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Folk/Americana - Released March 22, 2013 | Anti - Epitaph

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Folk/Americana - Released June 29, 2018 | Anti - Epitaph

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Folk/Americana - Released June 29, 2018 | Anti - Epitaph

In what may sound like a potentially seismic shift in the career of Grammy-nominated acoustic guitar duo the Milk Carton Kids, their fourth album, All the Things That I Did and All the Things That I Didn't Do, not only employs a backing band for the first time, but one numbering up to eight. In another first, they also relinquish a role in producing. It should reassure fans of their earlier work, then, to hear that the album's restrained performances and deliberate arrangements retain the warmth and solemn, reflective tone that have characterized the project thus far, and that distinguish the songwriting here as well. It's also worth noting that the talent involved includes Dennis Crouch of the Time Jumpers and the Nashville Bluegrass Band on double bass and Wilco's Pat Sansone on piano and Hammond organ, and it's Joe Henry helping to maintain a tasteful balance from the producer's chair. With the entire ten-piece on hand, "Mourning in America," for instance, opens with piano, strings, guitar, and clarinet before the low-key rhythm section and Kenneth Pattengale and Joey Ryan's familiar harmonized vocals enter. Despite the full house, the singers are never challenged for the spotlight. Soft timbres like brushed snare, atmospheric pedal steel, and a clarinet employed for its harmonic texture provide a light, pastoral touch to tracks like opener "Just Look at Us Now" and "One More for the Road." The latter has an extensive instrumental passage that features Pattengale's expressive flatpicking work, though his playing is prominent throughout the over ten-minute entry, even as the vocalists set the scene of a long goodbye. That track is followed by the livelier "Big Time," which, even acknowledging its brighter outlook, still adheres to themes of adversity and partings. Across the album's 12 yearning songs, the performances not only breathe but seem to sigh in concert with the main duo, arriving at what is much more an expansion of their trademark sound than a renouncement of it. ~ Marcy Donelson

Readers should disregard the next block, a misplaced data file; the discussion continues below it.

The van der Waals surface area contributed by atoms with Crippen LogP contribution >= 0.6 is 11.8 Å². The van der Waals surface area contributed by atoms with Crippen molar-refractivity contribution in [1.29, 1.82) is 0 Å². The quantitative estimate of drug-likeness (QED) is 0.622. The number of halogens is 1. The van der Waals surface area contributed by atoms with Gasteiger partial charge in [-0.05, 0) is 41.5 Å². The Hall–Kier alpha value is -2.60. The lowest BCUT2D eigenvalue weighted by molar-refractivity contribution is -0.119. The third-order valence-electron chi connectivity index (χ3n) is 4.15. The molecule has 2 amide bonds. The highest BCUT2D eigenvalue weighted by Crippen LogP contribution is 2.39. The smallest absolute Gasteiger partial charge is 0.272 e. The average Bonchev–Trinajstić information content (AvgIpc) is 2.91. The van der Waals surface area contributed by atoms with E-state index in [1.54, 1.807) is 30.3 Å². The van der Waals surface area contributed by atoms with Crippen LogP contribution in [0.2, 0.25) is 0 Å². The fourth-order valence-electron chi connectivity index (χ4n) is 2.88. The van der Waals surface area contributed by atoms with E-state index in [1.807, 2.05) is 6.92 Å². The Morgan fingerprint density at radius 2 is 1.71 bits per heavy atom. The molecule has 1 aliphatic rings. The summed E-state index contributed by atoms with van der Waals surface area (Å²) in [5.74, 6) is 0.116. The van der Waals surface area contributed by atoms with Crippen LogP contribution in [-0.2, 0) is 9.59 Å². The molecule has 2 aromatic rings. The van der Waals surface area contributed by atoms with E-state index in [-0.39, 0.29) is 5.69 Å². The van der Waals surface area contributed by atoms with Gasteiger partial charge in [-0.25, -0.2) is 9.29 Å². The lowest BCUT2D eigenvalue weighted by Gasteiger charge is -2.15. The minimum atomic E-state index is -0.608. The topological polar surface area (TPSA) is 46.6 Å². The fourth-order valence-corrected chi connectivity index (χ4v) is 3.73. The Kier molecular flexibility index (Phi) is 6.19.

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Folk/Americana - Released May 15, 2015 | Anti - Epitaph

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Folk/Americana - Released March 22, 2013 | Anti - Epitaph

Ash & Clay, the second studio album from Los Angeles-based acoustic duo the Milk Carton Kids, offers up 12 no-frill slabs of vintage Greenwich Village-inspired folk that blend the close harmony singing of Simon & Garfunkel with the technical acumen of the Punch Brothers. A live staple at L.A. folk and comedy clubs, Kenneth Pattengale and Joey Ryan are known as much for their Smothers Brothers-esque banter as they are for their music, but Ash & Clay steers clear of any shenanigans, relying heavily on classic folk tropes like love ("Honey, Honey") heartbreak ("Years Gone By"), religion ("On the Mend"), and politics ("The Ash & the Clay"), effortlessly bandying about non-specific beatnik vernacular like a pair of well-read, mock-turtleneck-wearing, MacDougal Street time travelers. Stand-out cuts like the velvety waltz "Snake Eyes," with its parlor-gospel underpinnings and winking proclamation of "Slow, holy roller/It's just rock & roll," the wistful Gillian Welch/Avett Brothers-infused opener "Hope of a Lifetime," and "Memphis," an evocative, impossibly lonesome, last-smoke-of-the-evening meditation on Paul Simon's "Graceland" ("This ain't a trip with my son/there's no guitar shines in the sun"), succeed by invoking the duo's heroes without replicating their idiosyncrasies. In other instances, it's hard to hear Pattengale and Ryan's voices amidst all of the infrastructure, however austere. Songs like "Promised Land" and "Whisper in Her Ear," while undeniably beautiful and immaculately delivered, lack even the tiniest shard of originality, feeling more like outtakes from an Off-Broadway, folk revival-inspired musical than they do midnight emissions from an impassioned, rent-depleted singer/songwriter. That said, the album succeeds more often than it flounders, and even then, the singin' and pickin' is so good that it's hard not to submit, but one wishes that the pair had decided to infuse the collection with a bit more of their signature wit, as much of The Ash & Clay feels a bit like a serious Flight of the Conchords. ~ James Christopher Monger
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Folk/Americana - Released May 15, 2015 | Anti - Epitaph

Folk/Americana - Released October 23, 2015 | Anti - Epitaph

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Folk/Americana - Released January 8, 2013 | Anti - Epitaph

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